This article was originally posted on TrekCore on June 24.
At the publisher’s request, we held it and restored it for public view today.
Ever since the first STAR TREK BEYOND teaser trailer arrived in December, eagle-eyed fans have been speculating about changes to the Enterprise digital model – some of which we first saw June’s revealed cross-section diagrams, and of course now seen in film as it has arrived in theaters.
A new expansive interview with Peter Chiang – founder of effects house Double Negative, and VFX supervisor on BEYOND – spoke to HD Video Pro magazine’s Kevin H. Martin in their August issue, where the digital designer goes into great detail on not just the revised Enterprise, but also the breadth of CGI work that’s gone into this summer’s new film.
While we noticed a few design updates to the Enterprise when comparing the December 2015 and May 2016 BEYOND trailers, it turns out that the digital model first created by Industrial Light & Magic has received more of an overhaul than we previously assumed.
All of the [previously-created] digital assets belong to Paramount, so we inherited the ILM model [of the Enterprise]. Even so, there was a lot of shader work needed to translate that into the ship we wanted to see onscreen, which is the Justin Lin version of the Enterprise.
It goes back in time a bit stylistically, looking closer to the original TV version, which always seemed a littler vulnerable with those slender segments linking the saucer, engineering, and the nacelles.
Our new changes included adding a ‘fastback’ aspect to the nacelles, which formed a bit of a ‘V’ shape [angling inward towards the rear]. We also stretched and thinned both the nacelles and the ship’s neck, making them more obvious targets for the [Swarm attack].
We also took the opportunity to give fans close looks at parts of the ship they’ve never previously seen from these angles, a way pay tribute to the fantastically-original design of the TV ship.
The wild ‘warp bubble’ effects seen in last month’s trailer blew us away when we first saw them, and it turns out that a lot of work went into designing this new high-speed vortex, a significant change from the warp graphics seen in the prevous films.
In the past films, there was always kind of a light-driven way they had for showing the stream to warp speed. In reevaluating our options, this gave us a chance to take inspiration from real physics for our warp effect.
Right from the outset, I was presenting Justin with ideas on how this could look. We did studies on how light is bent by gravitational lensing, then looked at high-speed shooting of 3000-4000 [frames per second] to see how bullets create a wake as they travel through water.
We also scrutinized images of planes and their vapor trials as they go beyond the sound barrier. I imagined multiple shock waves building up and stacking on one another, forming this layer in front of the vessel. This tells us we’re traveling at high speed and gives a dimensional quality to it.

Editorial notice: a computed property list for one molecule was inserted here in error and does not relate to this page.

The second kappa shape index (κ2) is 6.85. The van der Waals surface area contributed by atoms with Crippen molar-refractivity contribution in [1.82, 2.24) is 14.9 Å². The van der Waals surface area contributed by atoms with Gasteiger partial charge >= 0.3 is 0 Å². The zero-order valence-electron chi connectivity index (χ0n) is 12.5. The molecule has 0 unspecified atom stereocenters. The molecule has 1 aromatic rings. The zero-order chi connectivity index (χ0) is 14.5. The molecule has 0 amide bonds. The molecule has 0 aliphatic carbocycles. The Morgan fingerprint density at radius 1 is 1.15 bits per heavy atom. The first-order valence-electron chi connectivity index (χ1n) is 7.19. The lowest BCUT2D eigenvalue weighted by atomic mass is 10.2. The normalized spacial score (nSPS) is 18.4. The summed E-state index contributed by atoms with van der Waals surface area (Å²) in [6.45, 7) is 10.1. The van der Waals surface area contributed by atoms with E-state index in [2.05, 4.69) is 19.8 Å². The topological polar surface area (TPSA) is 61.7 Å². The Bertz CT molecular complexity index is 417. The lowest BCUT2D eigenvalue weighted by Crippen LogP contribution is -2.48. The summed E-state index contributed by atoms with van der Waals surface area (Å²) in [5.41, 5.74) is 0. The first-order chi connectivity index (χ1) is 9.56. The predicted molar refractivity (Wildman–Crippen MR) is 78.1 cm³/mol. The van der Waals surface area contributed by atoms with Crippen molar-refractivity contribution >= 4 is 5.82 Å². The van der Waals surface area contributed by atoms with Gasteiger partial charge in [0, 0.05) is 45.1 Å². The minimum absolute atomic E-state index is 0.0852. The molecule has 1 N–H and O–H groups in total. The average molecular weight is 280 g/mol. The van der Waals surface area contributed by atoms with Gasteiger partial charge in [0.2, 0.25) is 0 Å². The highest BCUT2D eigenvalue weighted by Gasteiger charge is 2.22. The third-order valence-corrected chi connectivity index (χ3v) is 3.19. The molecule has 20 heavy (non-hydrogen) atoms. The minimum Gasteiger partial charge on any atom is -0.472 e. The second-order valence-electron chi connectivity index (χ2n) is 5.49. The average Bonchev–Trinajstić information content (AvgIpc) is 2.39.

Chiang also discussed his goal of expanding the look of space travel:
We looked at a lot of NASA footage to see how the whites blow out in genuine conditions of harsh direct sunlight [in space], and I wanted to introduce a lot more of a feel for 3D space this time, in terms of ship and camera movement.
That way, it wouldn’t all be so linear, and instead reinforce how there’s no up or down in this environment.
The bbiggest digital creation for BEYOND is Starbase Yorktown, a spidery structure held within a great spherical forcefield – and the end result of last fall’s overseas visit to Dubai, where the practical footage was shot for this deep-space destination.
The base is out at the frontier of Federation space, constructed as a series of angled structures… within a 16-mile diameter sphere. Using a volume of space in the most efficient and economical manner would absolutely be the way to go with structures out there, and that meant maximizing the inner volume.
We played with the idea that the sphere surrounding the station was opaque during the day, but the inner hemisphere becomes more transparent at night, letting the inhabitants see stars outside; that would be a comfort for space travelers.
The [background footage of Dubai] served as a basis for our final [designs], but we had to embellish very extensively for pretty much every view. Everything changed color-wise, since the Federation is principally blue, white, silver, and black, but Dubai feels very beige and yellow.
During shooting [in Dubai], we were very conscious of what was to be visible overhead. We had LIDAR scans done of about forty buildings there that worked for our purposes architecturally… to populate the background [of Yorktown].
Finally, Chiang also weighed in on how his colleagues in the various VFX teams working on the film used their own knowledge of Trek history to keep the digital designs in check.
We found that every [VFX] facility working on [Beyond] had what I call “Star Trek Yodas” working there; each of them was like a kind of brain trust you could question to find out if some design or maneuver went against what had been established on other Trek shows and films.
We had sequences with a vessel from an earlier century and the design process took a bit of a hit when the Yodas told us [the USS Franklin] should reflect what had been seen in the [time of Star Trek: Enterprise].
STAR TREK BEYOND arrives in just over four weeks.